Relations between the University of Manchester (UoM) and Israeli arms manufacturers have been exposed in a new report by student activists. Members of the Boycott, Divestment and Sanctions movement revealed the web of connections between the university's commercial arm and several weapons companies including Israel Aerospace Industries (IAI) which produced drones that were used during the Gaza onslaught of 2014.
In the report "Entangled Graphene, Arms, Israel and The University of Manchester", the activists document several cases of collaboration and commercial ventures between companies tied to UoM and Israel.
UoM is said to be a pioneer in the research and development of Nanene, which is a particular type of graphene, a material that is thought to be 200x stronger than steel making it the strongest material known. According to the report, in October 2017 a contract was signed between Versarien, which is a commercial partner of UoM and Israel Aerospace Industries, the state corporation that was deeply involved in the attacks on Gaza.
UoM is alleged to have jointly participated in EU funded projects with the main Israeli drone producers including IAI and taken part in ventures with Elbit and Rafael.
The discovery was made through a series of Freedom of Information requests by students who revealed that it had taken six months as well as intervention by the Information Commissioner before the university answered any questions related to their investigation.
UoM had come under fire for its controversial links with Israeli institutions last year when the university disciplined students for protesting against Israel. The university claimed that the students were punished for "trespassing on a roof during Israeli Apartheid Week" but the students said their protest was meant to put pressure on UoM to "divest from firms that abet the apartheid regime of Israel".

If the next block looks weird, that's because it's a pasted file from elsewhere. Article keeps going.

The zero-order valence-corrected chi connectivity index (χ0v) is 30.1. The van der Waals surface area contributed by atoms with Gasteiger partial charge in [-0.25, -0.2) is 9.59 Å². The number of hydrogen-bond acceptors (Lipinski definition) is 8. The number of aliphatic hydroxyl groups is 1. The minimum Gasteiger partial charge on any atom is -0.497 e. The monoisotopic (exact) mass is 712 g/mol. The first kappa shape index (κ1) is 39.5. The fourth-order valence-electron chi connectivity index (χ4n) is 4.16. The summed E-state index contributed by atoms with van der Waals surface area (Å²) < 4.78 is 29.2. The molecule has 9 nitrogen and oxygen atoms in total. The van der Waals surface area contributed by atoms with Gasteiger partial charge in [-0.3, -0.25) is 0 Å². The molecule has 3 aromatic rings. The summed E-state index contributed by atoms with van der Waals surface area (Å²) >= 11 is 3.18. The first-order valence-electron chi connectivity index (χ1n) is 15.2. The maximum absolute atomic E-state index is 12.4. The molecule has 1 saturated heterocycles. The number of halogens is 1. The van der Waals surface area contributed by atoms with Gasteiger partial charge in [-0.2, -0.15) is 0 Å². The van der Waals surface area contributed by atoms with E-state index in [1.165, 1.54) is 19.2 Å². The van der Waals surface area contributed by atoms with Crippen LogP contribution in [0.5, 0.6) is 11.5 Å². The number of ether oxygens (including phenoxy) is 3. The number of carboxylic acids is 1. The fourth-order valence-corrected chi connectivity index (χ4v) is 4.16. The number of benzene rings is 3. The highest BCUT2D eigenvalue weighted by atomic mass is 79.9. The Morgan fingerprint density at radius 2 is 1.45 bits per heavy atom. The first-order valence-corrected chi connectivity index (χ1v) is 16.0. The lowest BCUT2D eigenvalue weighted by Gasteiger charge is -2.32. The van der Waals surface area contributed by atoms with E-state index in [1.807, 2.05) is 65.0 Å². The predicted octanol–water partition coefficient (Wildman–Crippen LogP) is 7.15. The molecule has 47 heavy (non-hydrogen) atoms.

Trust between UoM and students broke down even further after the university refused to share details concerning its relation with Israeli institutions. The body regulating data protection in the UK, the Information Commissioner's Office (ICO), found the university to be in violation of the government act issued in 2000 by not disclosing information requested by a student activist over its controversial ties.
In the latest chapter of the feud between UoM and pro-Palestinian student activists, the universities controversial ties are further exposed. The report mentions the CEO of Versarien, who is reported to have admitted to the connection between the commercial arm of the university and Israeli companies. "Dealing with any Israeli company is challenging," confessed Neill Ricketts, "and this is a defence company so there's a huge amount of confidentiality and even to get a quote is a real achievement. What we have here is the ability to be able to take our materials and work closely with the guys in not only in aircraft but in defence projects and space projects and so on."
Ricketts, who praised UoM for its production of the various methods and techniques in the development of graphene exuded: "This is massive news for us as a company and for the industry in general. The Israeli Aerospace Industry do not put press releases out as a rule, and they've been very kind to us in allowing us to name them. They're extremely enthusiastic to use these next generation materials in their products".
In its statement to MEMO concerning details raised in the report UoM said: "The University of Manchester partners with many different academic and industrial organisations. We have a robust partnership process and all the University's research is tested against our nationally recognised ethical criteria."